A New Kind of Social Network
Hello, unlikely reader! If you are here to read a college student’s hot takes on social VR, particularly as pertaining to a new VR @ Berkeley project tentatively called Metavs, please read on.
I call this project a social network — as opposed to a game — because it has no set goal or storyline, and its primary purpose is to connect people.
My original idea was to create a multiplayer, Tiltbrush-esque app where users could live together in a giant, collaborative virtual art piece.
Then, a few friends and I got really excited about an idea for a special type of artwork: a simple functional programming language for spells based on drawing runes. Here, “spell” refers to the physical effect of a rune.
Runes are composed of basic elements represented by simple shapes, and visual characteristics like line intersections and colors change the effect of a rune. A rune can be applied to an object to enchant (or, if you prefer, curse) it.
The functional paradigm makes this idea different from other programmatic spell systems like Codespells or Psi for Minecraft by making spells completely modular: runes can be used to create larger runes. We envisioned a world where users compiled their runes into tomes, the equivalent of code libraries that others could use without knowing what’s under the hood.
Runes have the potential to be used in four different ways:
- Combat, using pre-prepared runes, runes drawn on the fly or a combination of both
- Collaboration to solve puzzles or overcome challenges
- Entertainment — creating and sharing visual or interactive experiences (like a carnival ride, performance art piece, or escape room)
- Decoration, to create animated or interactive elements to a drawing (like a cool night light for your room)
Designing a world like this means encountering many paradoxes and tradeoffs. Here are some that have been puzzling me lately.
- Abstraction vs. Fidelity: What makes an XR interaction compelling? Is it microexpressions? Hand gestures? Real or simulated eye tracking? Limb movement with inverse kinematics? In my opinion, too much importance has been placed on realism. After all, humans have no problem interacting while wearing masks or sick shades. I want to determine which basic mechanics are truly necessary to foster emotional connection, teamwork, and creativity.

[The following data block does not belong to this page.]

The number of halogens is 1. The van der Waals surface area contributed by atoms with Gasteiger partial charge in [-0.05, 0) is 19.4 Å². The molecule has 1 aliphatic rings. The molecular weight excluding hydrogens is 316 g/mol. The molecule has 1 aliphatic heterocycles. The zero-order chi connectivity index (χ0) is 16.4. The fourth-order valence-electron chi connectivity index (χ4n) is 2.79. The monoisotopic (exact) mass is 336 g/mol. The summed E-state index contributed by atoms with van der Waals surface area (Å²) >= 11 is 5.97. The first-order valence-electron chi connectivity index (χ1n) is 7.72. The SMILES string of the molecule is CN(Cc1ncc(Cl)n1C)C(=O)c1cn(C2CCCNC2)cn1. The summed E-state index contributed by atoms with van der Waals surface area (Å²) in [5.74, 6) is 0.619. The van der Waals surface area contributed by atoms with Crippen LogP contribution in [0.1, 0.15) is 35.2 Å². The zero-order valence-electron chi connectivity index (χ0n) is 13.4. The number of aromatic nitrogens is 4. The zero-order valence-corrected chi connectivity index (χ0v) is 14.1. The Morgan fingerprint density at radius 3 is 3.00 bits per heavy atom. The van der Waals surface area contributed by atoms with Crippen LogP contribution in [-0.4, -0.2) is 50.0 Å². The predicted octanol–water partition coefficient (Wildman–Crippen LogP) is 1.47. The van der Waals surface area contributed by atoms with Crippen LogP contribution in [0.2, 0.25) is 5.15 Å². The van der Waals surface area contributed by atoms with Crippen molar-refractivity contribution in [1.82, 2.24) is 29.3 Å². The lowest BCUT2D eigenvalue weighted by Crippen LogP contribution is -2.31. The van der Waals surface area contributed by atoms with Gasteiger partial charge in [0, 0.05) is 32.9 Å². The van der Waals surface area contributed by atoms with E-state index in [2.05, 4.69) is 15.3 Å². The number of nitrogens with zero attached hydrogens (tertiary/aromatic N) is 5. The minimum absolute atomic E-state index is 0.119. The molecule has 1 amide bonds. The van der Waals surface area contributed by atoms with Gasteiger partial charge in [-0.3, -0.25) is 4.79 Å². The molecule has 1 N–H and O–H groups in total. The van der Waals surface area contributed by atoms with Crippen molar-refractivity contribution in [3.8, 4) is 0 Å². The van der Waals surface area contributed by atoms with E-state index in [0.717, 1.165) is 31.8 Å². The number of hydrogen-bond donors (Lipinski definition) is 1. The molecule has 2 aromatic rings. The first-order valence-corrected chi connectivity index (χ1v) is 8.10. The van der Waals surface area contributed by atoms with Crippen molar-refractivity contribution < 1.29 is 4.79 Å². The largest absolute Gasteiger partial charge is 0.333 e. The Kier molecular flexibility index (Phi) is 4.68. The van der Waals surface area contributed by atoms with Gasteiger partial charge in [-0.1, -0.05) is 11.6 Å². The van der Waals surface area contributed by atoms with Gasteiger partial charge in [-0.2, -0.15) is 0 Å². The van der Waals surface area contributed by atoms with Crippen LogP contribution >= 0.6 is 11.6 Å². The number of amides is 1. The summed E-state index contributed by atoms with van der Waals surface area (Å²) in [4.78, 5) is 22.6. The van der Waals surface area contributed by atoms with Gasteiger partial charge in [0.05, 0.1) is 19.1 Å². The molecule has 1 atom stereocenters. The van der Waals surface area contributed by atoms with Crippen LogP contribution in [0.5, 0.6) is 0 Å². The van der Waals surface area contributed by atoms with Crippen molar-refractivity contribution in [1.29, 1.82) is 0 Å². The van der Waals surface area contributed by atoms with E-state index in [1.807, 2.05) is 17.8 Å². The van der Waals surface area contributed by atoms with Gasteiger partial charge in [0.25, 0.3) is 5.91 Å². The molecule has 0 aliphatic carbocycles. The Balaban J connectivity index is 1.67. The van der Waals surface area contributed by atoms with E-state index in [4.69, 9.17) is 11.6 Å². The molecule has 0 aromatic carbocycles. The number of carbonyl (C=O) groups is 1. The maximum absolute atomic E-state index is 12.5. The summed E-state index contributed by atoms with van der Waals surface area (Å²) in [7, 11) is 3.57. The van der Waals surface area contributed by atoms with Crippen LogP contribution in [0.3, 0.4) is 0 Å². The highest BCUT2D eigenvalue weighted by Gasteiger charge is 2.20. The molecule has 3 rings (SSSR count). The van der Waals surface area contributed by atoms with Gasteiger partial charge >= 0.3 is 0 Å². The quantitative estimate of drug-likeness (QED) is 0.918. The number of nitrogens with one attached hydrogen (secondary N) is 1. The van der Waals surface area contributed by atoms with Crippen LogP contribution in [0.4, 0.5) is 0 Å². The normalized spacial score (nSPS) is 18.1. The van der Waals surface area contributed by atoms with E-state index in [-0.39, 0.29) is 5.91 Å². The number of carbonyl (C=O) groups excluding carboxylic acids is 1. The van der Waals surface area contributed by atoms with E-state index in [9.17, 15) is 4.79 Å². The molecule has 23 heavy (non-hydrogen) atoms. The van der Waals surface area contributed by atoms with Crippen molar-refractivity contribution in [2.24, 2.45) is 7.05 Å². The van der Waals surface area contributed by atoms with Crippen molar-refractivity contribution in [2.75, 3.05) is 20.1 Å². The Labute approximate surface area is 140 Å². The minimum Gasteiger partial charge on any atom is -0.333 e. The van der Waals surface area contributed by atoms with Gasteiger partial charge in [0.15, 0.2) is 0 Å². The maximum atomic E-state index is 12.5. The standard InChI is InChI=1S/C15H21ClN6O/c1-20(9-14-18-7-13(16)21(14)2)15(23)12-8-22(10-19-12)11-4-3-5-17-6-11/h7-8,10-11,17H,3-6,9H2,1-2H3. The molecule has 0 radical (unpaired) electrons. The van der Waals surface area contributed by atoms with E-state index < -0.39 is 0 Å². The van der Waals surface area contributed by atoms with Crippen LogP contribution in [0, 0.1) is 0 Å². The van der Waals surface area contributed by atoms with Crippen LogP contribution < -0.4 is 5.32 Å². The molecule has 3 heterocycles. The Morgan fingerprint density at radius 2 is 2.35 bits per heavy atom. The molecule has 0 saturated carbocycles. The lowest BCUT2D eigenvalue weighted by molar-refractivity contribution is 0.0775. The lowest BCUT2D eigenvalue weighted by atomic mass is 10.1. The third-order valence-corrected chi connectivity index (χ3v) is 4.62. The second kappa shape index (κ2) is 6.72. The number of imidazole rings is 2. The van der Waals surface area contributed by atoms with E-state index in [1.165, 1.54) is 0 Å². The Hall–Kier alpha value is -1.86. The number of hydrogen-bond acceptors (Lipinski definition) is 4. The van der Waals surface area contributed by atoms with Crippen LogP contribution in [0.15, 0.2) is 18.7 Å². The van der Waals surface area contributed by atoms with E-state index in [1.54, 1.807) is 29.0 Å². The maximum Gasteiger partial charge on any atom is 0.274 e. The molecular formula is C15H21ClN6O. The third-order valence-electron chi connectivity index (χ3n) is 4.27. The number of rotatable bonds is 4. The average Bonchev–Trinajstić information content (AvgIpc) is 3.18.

- Emergence vs. Structure: How can we allow communities and activities to emerge naturally while still providing enough goals to keep people interested?
- Aesthetics vs. Creativity: How do we maintain a coherent, beautiful aesthetic and insert our own design ideas while also allowing users to fully express their creativity? In other words, how do we make it easy to create beautiful things?
- Open-Source vs. Proprietary: Should runes have some sort of built in obfuscation (for example, functionality depending on the order things are drawn, or spells that are combined by multiplying prime numbers, so they cannot easily be separated)? Or, should they be able to be copied and spread virally? Can open-source and proprietary runes coexist?
I think college students are in a unique, valuable place when it comes to creating a VR social network like this. With that in mind, here are a few principles I want to focus on:
- Atmosphere: Let’s make this place feel like the chillest kickback you’ve ever been to. To do this, I want to draw on the vaporwave / surrealist / liminal space aesthetic that unites the internet.
- Escape: Our generation values self-care. Spending a few hours adding to your happy place could be an effective way to calm down or cheer up. And it would be a powerful experience to allow a friend into it, or to visit theirs.
- Talking to strangers: I’ve become extremely close with internet friends I’ve never met in real life, and I know plenty of other young people have had similar experiences. I’m fascinated by the social structures and hierarchies that emerge online among strangers, and I think it’s necessary that this platform create new relationships, rather than just connecting IRL friends.
- (Dis)embodiment: Everyone in VR talks about embodiment, but what about disembodiment? What are the effects of invisibility and more abstract bodies on social dynamics and the way we experience the world?
I’m looking forward to finding a kick-ass team and getting started on this — I want us to start user testing and iterating as soon as we can. If you actually read this far, you’re awesome and we should talk more about this stuff. Hit me up on Facebook or something. Seriously.